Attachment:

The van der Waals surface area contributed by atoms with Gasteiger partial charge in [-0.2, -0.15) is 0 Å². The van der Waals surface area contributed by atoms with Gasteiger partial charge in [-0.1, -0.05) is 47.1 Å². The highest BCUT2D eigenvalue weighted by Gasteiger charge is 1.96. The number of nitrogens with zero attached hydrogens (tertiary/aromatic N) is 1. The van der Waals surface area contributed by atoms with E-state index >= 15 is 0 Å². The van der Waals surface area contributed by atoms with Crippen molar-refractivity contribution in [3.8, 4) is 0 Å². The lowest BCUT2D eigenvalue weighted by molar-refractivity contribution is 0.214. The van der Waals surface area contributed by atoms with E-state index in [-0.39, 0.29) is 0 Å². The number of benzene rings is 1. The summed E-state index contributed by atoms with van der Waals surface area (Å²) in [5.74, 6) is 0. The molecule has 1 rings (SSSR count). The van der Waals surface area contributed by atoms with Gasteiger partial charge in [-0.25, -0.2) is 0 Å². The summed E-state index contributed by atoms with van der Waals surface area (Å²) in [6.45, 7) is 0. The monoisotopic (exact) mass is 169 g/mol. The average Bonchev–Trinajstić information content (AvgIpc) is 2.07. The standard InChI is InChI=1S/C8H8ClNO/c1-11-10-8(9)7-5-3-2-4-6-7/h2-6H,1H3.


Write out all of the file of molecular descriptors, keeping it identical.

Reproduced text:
The van der Waals surface area contributed by atoms with Gasteiger partial charge in [-0.2, -0.15) is 0 Å². The van der Waals surface area contributed by atoms with Gasteiger partial charge in [-0.1, -0.05) is 47.1 Å². The highest BCUT2D eigenvalue weighted by Gasteiger charge is 1.96. The number of nitrogens with zero attached hydrogens (tertiary/aromatic N) is 1. The van der Waals surface area contributed by atoms with E-state index >= 15 is 0 Å². The van der Waals surface area contributed by atoms with Crippen molar-refractivity contribution in [3.8, 4) is 0 Å². The lowest BCUT2D eigenvalue weighted by molar-refractivity contribution is 0.214. The van der Waals surface area contributed by atoms with E-state index in [-0.39, 0.29) is 0 Å². The number of benzene rings is 1. The summed E-state index contributed by atoms with van der Waals surface area (Å²) in [5.74, 6) is 0. The molecule has 1 rings (SSSR count). The van der Waals surface area contributed by atoms with Gasteiger partial charge in [-0.25, -0.2) is 0 Å². The summed E-state index contributed by atoms with van der Waals surface area (Å²) in [6.45, 7) is 0. The monoisotopic (exact) mass is 169 g/mol. The average Bonchev–Trinajstić information content (AvgIpc) is 2.07. The standard InChI is InChI=1S/C8H8ClNO/c1-11-10-8(9)7-5-3-2-4-6-7/h2-6H,1H3.